As Maryland state officials prepare for the coronavirus vaccines’ approval and distribution, Montgomery County council members are focused on inspiring local confidence in the vaccine, especially in Black and Latino communities.
Council President Tom Hucker said efforts to instill trust in medical and public health programs are not new in Montgomery County.
“Years before COVID, we’d been aware that our Black and Brown communities — due to a legacy of racist practices in health care — have suffered from skepticism and distrust of the medical community,” the council president said.
Hucker said the county’s prior experience in building public health confidence will help communities overcome their skepticism about a COVID-19 vaccine.
“We’ve stood up a whole network of trusted partners in the nonprofit community to help us provide health care for a long time, whether we’re talking about our African American health program, our Latino health initiative or our Asian American health initiative” Hucker said.
The county will be “doubling down” on using those networks to encourage people to get vaccinated, he added.
Montgomery County Council Vice President Gabe Albornoz, who joined Hucker in the virtual briefing, spoke in both English and Spanish while answering reporters’ questions on the issue.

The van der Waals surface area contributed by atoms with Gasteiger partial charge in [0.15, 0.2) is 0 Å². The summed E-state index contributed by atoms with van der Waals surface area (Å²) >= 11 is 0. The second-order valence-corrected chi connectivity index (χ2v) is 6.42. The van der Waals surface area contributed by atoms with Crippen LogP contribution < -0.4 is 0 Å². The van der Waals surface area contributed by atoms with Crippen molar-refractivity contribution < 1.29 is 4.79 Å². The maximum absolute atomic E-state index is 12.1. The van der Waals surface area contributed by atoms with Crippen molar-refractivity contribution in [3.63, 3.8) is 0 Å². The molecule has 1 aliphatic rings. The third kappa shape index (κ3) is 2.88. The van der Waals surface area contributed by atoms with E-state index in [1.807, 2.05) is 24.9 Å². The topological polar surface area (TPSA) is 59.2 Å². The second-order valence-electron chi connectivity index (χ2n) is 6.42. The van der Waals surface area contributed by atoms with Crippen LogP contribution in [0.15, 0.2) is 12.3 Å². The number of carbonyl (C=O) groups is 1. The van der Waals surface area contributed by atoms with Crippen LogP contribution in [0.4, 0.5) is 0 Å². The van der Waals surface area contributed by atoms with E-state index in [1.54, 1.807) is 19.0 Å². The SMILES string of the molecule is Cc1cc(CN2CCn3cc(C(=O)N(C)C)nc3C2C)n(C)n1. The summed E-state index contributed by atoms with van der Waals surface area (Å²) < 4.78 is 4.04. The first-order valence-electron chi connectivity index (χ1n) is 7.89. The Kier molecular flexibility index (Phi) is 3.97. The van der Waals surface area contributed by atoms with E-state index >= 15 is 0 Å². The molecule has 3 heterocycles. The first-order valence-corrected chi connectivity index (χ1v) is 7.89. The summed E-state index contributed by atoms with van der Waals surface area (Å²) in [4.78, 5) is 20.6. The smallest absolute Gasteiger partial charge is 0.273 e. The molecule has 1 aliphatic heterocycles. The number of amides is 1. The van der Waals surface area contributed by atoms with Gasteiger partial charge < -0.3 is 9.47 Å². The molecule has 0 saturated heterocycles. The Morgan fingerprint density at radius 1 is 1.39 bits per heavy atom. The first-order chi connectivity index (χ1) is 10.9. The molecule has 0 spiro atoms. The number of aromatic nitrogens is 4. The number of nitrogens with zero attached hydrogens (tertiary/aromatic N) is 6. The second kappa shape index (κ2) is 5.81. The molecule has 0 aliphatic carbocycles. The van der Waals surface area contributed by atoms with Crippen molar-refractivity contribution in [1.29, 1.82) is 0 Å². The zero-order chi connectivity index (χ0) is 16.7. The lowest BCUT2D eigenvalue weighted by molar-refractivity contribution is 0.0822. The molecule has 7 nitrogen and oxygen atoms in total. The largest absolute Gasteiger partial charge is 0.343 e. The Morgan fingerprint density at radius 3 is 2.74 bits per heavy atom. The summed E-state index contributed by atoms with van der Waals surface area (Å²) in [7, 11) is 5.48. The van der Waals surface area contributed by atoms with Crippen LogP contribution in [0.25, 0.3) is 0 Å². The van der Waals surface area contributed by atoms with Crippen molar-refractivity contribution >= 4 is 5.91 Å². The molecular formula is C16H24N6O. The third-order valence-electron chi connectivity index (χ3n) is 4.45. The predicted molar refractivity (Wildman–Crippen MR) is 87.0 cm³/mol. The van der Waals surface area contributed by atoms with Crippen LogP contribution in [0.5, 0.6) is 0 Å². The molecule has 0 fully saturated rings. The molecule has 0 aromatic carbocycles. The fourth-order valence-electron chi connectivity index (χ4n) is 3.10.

“It starts on a grassroots level — connecting to our key community partners of trust,” Albornoz said. “That includes our churches and faith-based organizations, that includes our community organizations.”
He added that those grassroots connections would extend to county residents who might not hold official positions, but who are seen as community leaders and “influencers.”
Albornoz also said that he was pleased to see three former U.S. Presidents, Barack Obama, George w. Bush and Bill Clinton, declare that they would publicly receive vaccinations once available to boost confidence in immunization.
“This is something that we must focus on and I suspect that my colleagues and I are going to be doing the same thing,” Albornoz said.
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